Q. Who designed the album cover?

JTD. It's actually a stock vector illustration I licensed for album use. I added the orthography to the vector. I tend not to focus too much on art and design!

Q. Do you ever collaborate and write with others?

JTD. No. Well, rarely. However, that said, I never rule out a collaboration. It's just that, in the way I work, I generally get things done by myself. The ideas normally come into full form without anybody external input. However, if I get stuck, I'll reach out.

Q. Where is the Rattlesnake Love going to be available from and when?

JTD. It'll be available to buy from this website plus you'll be able to stream it or buy it from a bunch of online stores including Apple Music, Amazon, Google Play, Spotify, Tidal and some others I don't really know. I use Distrokid as the upload service. For the independent artist it's fairly simple to use, but you have to get everything right first time for a successful upload! However, it's usually in download stores by the artist-defined release date. I'll do a limited run of CD's too. There'll be a Facebook Live launch soon after the album being available in stores.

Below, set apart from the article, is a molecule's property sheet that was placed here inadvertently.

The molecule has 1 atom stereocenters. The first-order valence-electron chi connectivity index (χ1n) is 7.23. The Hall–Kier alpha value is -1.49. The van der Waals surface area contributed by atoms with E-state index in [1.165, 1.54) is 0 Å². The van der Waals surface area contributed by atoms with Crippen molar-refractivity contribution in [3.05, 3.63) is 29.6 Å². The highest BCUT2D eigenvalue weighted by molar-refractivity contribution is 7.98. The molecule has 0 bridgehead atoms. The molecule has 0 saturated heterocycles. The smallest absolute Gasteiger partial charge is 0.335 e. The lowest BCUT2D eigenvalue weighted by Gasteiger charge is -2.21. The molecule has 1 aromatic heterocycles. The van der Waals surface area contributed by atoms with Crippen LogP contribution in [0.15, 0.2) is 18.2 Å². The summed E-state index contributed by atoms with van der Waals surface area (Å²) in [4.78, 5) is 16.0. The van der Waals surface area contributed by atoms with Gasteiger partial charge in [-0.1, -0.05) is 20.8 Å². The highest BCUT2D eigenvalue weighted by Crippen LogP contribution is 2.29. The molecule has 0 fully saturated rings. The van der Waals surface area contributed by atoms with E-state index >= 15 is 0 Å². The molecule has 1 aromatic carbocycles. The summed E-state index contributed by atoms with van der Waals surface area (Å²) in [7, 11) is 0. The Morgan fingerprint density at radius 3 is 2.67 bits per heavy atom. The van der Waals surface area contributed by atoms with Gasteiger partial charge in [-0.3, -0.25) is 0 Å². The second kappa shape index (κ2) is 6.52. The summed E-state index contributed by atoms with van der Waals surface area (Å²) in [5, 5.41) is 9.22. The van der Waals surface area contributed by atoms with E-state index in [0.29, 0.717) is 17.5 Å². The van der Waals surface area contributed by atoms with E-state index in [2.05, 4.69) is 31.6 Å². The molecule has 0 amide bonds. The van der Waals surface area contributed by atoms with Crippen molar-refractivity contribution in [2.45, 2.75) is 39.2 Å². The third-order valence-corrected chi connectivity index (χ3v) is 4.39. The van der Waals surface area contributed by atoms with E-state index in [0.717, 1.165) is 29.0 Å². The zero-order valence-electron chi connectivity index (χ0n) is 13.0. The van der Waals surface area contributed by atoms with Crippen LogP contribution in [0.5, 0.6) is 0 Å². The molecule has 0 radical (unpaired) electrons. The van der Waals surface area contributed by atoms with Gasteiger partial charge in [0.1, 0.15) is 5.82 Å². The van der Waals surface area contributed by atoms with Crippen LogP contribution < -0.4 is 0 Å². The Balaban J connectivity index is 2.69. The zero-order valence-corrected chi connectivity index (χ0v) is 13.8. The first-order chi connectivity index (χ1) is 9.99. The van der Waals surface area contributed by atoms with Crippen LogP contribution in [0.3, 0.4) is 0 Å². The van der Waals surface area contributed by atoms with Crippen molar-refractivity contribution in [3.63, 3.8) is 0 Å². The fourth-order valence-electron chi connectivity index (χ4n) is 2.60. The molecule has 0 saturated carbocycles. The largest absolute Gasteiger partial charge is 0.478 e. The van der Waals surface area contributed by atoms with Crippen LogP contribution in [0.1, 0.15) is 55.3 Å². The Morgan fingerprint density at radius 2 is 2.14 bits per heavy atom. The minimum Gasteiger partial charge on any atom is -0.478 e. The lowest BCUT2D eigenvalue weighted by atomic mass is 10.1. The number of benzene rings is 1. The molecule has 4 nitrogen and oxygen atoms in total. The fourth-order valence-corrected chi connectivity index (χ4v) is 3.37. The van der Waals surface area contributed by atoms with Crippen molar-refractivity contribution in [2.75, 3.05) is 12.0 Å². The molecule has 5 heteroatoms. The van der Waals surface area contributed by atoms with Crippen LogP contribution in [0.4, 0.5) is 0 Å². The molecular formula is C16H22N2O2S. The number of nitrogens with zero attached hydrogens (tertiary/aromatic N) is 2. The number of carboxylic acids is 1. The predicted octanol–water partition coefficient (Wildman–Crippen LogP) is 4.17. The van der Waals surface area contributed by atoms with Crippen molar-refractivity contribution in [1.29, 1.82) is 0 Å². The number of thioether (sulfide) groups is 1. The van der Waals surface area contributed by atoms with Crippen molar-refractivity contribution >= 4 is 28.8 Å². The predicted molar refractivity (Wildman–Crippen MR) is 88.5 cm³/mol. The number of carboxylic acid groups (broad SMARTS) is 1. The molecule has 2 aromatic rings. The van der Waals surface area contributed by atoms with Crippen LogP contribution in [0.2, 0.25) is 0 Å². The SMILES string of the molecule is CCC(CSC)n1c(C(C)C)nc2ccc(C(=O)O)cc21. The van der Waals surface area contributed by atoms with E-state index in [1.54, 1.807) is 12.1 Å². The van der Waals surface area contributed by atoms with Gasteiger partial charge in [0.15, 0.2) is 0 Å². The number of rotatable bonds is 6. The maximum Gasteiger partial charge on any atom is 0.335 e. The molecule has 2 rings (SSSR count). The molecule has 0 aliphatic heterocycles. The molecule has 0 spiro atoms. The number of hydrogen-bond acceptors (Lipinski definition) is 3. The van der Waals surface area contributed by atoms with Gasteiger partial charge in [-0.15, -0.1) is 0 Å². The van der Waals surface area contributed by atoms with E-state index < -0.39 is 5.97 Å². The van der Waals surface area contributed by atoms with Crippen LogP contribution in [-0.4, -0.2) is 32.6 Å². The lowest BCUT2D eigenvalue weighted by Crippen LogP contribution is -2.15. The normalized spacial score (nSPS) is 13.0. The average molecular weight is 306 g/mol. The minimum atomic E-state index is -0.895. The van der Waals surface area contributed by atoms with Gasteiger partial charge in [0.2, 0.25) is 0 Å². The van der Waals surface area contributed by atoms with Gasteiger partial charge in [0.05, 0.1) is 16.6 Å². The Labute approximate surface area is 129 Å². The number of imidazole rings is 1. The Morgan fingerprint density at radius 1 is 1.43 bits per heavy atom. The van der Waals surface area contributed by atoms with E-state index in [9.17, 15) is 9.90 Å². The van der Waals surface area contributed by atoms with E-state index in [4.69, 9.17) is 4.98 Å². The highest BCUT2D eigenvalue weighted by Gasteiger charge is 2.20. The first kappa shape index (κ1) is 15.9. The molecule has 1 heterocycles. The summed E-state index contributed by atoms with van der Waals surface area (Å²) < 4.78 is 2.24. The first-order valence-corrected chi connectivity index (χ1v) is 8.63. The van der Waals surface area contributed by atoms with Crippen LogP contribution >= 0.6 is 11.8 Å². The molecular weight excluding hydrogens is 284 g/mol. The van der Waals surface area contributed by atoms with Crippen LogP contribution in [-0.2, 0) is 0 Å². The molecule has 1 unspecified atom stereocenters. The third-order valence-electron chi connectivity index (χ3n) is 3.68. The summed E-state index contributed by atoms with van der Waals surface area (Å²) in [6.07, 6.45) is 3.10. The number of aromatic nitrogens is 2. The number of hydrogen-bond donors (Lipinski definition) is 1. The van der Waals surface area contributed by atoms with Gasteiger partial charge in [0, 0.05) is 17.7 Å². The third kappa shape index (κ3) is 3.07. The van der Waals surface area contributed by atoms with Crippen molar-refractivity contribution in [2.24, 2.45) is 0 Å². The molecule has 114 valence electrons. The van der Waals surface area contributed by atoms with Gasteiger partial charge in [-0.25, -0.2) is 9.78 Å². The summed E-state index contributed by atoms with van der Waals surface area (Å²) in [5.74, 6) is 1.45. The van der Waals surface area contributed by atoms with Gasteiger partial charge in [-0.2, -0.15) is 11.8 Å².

Q. What's your next project?

JTD. Right now after this, updating the websites, social links and promoting the new album, then more tension cues and electronic tracks for TV and film. I've also got a few acoustic folk tracks I could master and release as an EP. I've been thinking it would be fun to do a latin-pop album too in the future, all upbeat dance numbers. There'd be a lot of outsourcing on that one!